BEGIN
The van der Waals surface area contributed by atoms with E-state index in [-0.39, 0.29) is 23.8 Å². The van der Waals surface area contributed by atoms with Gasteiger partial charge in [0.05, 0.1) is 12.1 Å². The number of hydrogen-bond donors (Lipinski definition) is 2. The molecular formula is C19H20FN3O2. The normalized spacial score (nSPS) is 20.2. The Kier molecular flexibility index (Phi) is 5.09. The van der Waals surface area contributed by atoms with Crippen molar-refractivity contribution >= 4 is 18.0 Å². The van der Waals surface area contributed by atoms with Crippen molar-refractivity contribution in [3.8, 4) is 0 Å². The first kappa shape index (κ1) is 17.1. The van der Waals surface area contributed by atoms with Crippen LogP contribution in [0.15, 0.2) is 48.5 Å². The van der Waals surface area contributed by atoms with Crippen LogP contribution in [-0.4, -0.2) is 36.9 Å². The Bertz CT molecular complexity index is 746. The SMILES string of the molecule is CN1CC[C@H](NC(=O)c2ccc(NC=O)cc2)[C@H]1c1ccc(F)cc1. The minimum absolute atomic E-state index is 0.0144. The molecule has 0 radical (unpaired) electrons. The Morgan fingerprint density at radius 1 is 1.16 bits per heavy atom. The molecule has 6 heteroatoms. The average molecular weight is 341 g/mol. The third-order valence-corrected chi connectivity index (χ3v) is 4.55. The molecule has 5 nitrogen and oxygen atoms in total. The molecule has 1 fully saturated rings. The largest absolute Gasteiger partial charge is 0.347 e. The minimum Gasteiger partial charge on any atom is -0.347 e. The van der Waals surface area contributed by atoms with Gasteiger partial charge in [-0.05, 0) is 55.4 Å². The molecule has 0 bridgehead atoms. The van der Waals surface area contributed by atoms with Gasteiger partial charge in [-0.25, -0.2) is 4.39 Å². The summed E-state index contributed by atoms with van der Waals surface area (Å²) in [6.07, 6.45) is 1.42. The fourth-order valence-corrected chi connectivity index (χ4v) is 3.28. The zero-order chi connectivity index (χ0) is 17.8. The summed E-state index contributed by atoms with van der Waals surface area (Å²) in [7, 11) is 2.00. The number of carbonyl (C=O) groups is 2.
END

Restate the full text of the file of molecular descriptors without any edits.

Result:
The van der Waals surface area contributed by atoms with E-state index in [-0.39, 0.29) is 23.8 Å². The van der Waals surface area contributed by atoms with Gasteiger partial charge in [0.05, 0.1) is 12.1 Å². The number of hydrogen-bond donors (Lipinski definition) is 2. The molecular formula is C19H20FN3O2. The normalized spacial score (nSPS) is 20.2. The Kier molecular flexibility index (Phi) is 5.09. The van der Waals surface area contributed by atoms with Crippen molar-refractivity contribution >= 4 is 18.0 Å². The van der Waals surface area contributed by atoms with Crippen molar-refractivity contribution in [3.8, 4) is 0 Å². The first kappa shape index (κ1) is 17.1. The van der Waals surface area contributed by atoms with Crippen LogP contribution in [0.15, 0.2) is 48.5 Å². The van der Waals surface area contributed by atoms with Crippen LogP contribution in [-0.4, -0.2) is 36.9 Å². The Bertz CT molecular complexity index is 746. The SMILES string of the molecule is CN1CC[C@H](NC(=O)c2ccc(NC=O)cc2)[C@H]1c1ccc(F)cc1. The minimum absolute atomic E-state index is 0.0144. The molecule has 0 radical (unpaired) electrons. The Morgan fingerprint density at radius 1 is 1.16 bits per heavy atom. The molecule has 6 heteroatoms. The average molecular weight is 341 g/mol. The third-order valence-corrected chi connectivity index (χ3v) is 4.55. The molecule has 5 nitrogen and oxygen atoms in total. The molecule has 1 fully saturated rings. The largest absolute Gasteiger partial charge is 0.347 e. The minimum Gasteiger partial charge on any atom is -0.347 e. The van der Waals surface area contributed by atoms with Gasteiger partial charge in [-0.05, 0) is 55.4 Å². The molecule has 0 bridgehead atoms. The van der Waals surface area contributed by atoms with Gasteiger partial charge in [-0.25, -0.2) is 4.39 Å². The summed E-state index contributed by atoms with van der Waals surface area (Å²) in [6.07, 6.45) is 1.42. The fourth-order valence-corrected chi connectivity index (χ4v) is 3.28. The zero-order chi connectivity index (χ0) is 17.8. The summed E-state index contributed by atoms with van der Waals surface area (Å²) in [7, 11) is 2.00. The number of carbonyl (C=O) groups is 2.